WITH its sweeping bay and golden sands, Newport in Pembrokeshire is a magnet for holidaymakers in the summer months.
But the resort’s natural beauty is also proving increasingly popular with people in search of second homes – and locals say it is turning their area into a “ghost town” the rest of the year.
They complain the demand for holiday homes has priced them out of the housing market in their home town and made it impossible to find jobs outside the busy holiday season.
It is estimated almost half the residential property in the seaside town is now in the hands of second home owners.
A town councillor, who asked not to be named, said locals can no longer afford the “sky high” asking prices for homes in the area.
He said: "In the old days, people here went fishing for a living but nowadays that's all finished and housing for local people is a big problem.
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"The average price of a two-bed semi around here is approaching half a million pounds and there are not many locals who can afford that.
"I believe the problem is the planning system. Not enough priority is given to local families, who are often on low incomes and don’t have savings.
“A new development of 35 new houses was built here recently, of which 14 had to be put on the rental market. But, of the other 21 homes, more than half of them were bought by people outside the are wanting them for second homes.
“So now, for most of the year, those properties will rarely be occupied. It’s turning the place into a ghost town.”
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Another local, David Vaughan, who is an 80-year-old retired town planner, said: "Prices for houses are high here.
"That's because it's popular in the summer and there isn't a lot of space for building new houses.
"But this is also a planning problem of not taking local people's needs into more careful consideration.
"I know this from personal experience, because my daughter, who lives nearby, would love to buy her own home but is instead forced to look for social housing because that’s all she can afford – and even that isn’t cheap.
“The result is that people who want to work here can't afford to live in the area, so they move away. It’s a vicious circle. The local pubs, restaurants and retailers all complain that they are finding it incredibly difficult to recruit staff."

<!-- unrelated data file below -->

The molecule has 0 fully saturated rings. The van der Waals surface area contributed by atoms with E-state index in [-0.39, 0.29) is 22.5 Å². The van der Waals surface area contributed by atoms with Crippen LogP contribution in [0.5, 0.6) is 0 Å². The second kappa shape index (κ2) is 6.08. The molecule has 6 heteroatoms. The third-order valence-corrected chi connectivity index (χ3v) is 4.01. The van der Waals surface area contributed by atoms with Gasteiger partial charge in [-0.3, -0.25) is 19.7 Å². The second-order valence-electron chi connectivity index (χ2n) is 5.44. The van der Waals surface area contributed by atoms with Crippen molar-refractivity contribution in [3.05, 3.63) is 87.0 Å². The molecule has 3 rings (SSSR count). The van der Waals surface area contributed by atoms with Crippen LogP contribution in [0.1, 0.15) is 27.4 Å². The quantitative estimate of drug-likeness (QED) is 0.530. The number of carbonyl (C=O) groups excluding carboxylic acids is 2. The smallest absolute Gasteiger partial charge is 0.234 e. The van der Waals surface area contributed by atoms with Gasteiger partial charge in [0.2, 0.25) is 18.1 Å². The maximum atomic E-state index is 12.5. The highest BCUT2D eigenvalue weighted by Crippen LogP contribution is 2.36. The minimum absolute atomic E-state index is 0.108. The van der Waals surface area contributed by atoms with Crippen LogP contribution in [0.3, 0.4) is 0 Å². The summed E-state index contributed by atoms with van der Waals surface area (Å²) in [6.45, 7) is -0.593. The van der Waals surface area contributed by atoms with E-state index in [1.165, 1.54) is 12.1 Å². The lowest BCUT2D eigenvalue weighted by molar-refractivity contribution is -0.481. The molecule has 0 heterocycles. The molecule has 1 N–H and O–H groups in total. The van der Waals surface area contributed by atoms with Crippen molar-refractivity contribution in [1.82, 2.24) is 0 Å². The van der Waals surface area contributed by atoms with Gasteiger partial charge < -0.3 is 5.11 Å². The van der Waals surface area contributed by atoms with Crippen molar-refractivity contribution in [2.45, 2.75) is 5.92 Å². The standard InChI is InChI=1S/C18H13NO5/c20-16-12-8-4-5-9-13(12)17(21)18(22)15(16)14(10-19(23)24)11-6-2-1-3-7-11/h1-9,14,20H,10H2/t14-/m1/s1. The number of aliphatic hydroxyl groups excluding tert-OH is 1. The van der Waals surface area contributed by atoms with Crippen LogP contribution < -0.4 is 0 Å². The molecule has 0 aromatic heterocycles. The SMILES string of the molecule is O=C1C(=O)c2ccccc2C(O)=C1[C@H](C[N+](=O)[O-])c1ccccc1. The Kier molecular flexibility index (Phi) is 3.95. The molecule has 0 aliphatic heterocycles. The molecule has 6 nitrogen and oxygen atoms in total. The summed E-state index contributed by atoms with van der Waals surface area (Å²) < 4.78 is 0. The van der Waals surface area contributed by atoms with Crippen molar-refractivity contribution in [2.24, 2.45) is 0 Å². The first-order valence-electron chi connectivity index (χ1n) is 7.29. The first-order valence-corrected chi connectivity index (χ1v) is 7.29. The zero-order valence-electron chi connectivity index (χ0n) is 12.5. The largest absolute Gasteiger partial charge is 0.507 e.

Shaun Morris, 23, was born and bred in Newport and works in a convenience store in the town centre. He said: "I live with my sister in a rented house and that costs £700 a month.
"I have a girlfriend and hope to settle down one day, but there is a shortage of social housing and I don't hold out any hope that we could get our own house and continue to live in Newport.
"There is certainly no chance I could ever afford to buy a house here – how could I ever save up hundreds of thousands of pounds on my wages?
"Half the houses here are second homes and the owners usually only come in the holiday season. The place is dead the rest of the time. It’s heartbreaking to see so many houses standing empty."
Local artist Neil Croucher, 54, who runs an arts and crafts shop in the town, said: "I love Newport but I can't afford to live here. It's far too expensive so I have to live about half an hour away.
“Our gallery sells work done by 22 local artists but very few of them actually live in the town. Like me, they have to live miles away.
"The shop is very quiet in the off-peak seasons, but we do get locals come to buy something on special days like Christmas and Mothers Day.
"The three-bed house in Aberporth that me and my wife rent costs nearly £900 a month.
"I studied here in mid Wales and always wanted to eventually come and live in Newport. Back then you could buy a tumble-down cottage for about £20,000 but nowadays they are unaffordable.”
A pub restaurant owner who asked not to be named said he and his wife spent months searching for a new chef. “When we eventually found one, he pulled out at the last minute because he couldn’t find or afford anywhere to live,” the boss said.